The second half of the seventeenth century in England saw an efflorescence of diaries and memoirs, kinds of writing hardly seen before, but there was a delay of a century and a half before these writings got into print. The Memoirs of the Life of Colonel Hutchinson by his wife Lucy led the field, appearing in 1806, and telling how he held Nottingham Castle for Parliament. Most of John Aubrey’s Brief Lives were first published in 1813, and John Evelyn’s Diary in 1818. This attracted far more attention than the first two and was the stimulus needed to get Pepys’s diary off the shelves of his library which he had left to his old Cambridge college, Magdalene. The Master lent a volume of it to his uncle, the bibliophile Thomas Grenville, who passed it on to his brother William, he who had been Prime Minister at the head of the ‘Ministry of All the Talents’ in 1806–7.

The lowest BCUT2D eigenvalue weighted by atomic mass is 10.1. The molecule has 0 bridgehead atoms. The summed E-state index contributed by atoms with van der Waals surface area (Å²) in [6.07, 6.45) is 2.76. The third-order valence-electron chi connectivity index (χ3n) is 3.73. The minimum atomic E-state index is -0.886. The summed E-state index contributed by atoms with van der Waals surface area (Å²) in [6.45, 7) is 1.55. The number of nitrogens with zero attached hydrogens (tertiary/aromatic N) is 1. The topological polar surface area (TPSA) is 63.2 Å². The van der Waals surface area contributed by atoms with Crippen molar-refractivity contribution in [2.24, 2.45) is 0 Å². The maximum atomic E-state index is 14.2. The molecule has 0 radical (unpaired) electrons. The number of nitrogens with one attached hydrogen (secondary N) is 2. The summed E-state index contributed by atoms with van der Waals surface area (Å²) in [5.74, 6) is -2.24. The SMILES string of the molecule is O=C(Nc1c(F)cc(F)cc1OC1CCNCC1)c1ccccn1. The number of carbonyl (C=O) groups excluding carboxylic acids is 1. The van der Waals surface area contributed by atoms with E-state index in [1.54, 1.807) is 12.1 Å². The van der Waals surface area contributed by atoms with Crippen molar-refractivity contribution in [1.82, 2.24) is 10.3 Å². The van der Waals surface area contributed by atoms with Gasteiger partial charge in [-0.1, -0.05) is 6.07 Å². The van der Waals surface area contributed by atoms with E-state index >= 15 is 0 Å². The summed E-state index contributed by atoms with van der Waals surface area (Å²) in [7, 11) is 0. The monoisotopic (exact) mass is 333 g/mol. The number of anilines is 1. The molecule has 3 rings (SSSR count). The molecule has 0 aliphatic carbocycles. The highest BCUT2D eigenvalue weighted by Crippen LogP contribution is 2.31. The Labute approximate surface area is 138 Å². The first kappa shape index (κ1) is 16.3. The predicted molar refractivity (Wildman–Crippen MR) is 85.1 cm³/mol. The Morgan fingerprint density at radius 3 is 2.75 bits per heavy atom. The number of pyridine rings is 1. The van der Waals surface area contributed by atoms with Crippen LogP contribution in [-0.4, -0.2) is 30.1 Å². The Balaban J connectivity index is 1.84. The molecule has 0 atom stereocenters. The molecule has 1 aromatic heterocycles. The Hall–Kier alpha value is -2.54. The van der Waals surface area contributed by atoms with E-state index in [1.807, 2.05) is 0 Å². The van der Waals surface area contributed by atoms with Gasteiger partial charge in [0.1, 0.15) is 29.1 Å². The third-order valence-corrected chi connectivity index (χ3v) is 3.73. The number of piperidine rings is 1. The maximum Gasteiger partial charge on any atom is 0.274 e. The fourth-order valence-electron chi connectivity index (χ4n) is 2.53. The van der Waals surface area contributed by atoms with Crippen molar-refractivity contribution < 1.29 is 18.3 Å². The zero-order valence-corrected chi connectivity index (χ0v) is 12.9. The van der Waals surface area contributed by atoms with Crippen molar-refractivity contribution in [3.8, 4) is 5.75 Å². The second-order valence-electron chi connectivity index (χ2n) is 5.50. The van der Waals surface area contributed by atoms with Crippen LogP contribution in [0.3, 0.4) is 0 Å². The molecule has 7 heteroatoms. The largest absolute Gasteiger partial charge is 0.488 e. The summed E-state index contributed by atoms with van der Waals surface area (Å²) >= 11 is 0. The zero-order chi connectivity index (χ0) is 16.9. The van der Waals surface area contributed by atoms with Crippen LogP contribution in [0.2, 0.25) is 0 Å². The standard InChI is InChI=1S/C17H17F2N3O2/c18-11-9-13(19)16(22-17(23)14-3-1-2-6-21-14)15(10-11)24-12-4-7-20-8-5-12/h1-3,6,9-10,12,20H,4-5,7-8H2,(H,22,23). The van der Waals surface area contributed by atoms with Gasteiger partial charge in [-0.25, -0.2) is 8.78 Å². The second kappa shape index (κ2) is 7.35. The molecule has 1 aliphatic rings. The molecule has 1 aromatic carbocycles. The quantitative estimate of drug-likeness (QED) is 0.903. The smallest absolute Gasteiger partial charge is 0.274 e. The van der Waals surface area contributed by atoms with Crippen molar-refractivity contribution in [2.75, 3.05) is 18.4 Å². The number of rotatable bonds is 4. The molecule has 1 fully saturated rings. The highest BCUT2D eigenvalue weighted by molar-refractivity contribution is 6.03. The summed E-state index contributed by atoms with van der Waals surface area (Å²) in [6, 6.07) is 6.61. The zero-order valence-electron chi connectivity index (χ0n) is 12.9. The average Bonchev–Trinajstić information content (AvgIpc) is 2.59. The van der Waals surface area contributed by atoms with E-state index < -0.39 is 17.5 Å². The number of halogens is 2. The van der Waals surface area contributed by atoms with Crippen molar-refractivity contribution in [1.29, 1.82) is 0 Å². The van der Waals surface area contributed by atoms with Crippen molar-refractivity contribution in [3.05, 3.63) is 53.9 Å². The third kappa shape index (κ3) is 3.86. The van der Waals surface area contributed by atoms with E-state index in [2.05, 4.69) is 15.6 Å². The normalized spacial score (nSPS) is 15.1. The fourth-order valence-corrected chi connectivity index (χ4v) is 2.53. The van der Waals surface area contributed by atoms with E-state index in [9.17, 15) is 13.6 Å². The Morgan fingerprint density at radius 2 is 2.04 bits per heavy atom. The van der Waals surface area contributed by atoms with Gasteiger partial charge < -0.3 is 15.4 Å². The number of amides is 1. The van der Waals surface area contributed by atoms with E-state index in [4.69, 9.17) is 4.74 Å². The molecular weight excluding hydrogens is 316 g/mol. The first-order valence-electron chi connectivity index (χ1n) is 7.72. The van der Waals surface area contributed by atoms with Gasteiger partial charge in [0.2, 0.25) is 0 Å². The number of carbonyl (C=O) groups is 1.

The diary was in some sort of shorthand, unsurprisingly since undergraduates in the seventeenth century were expected to take down lectures verbatim. William Grenville, who had learnt short-hand himself when reading for the Bar, pronounced Pepys’s ‘an excellent accompaniment to Evelyn’s delightful diary’, a transcription was commissioned, and eventually a selection amounting to a quarter of its one and a quarter million words appeared in 1825, with all the gamey passages left out. Fuller and fuller selections followed until four-fifths of the whole, based on a new transcription, appeared in 1875–9. The complete, unexpurgated and brilliantly annotated text edited by Robert Latham and William Matthews was eventually published in nine volumes in 1970–6 (two further volumes, a Companion and an Index, followed in 1983).
In February 1662 Pepys remarked, ‘I believe, indeed, our family was never considerable.’ After all, his father was a tailor off Fleet Street and his mother was the sister of a Whitechapel butcher. But other Pepys had done better,
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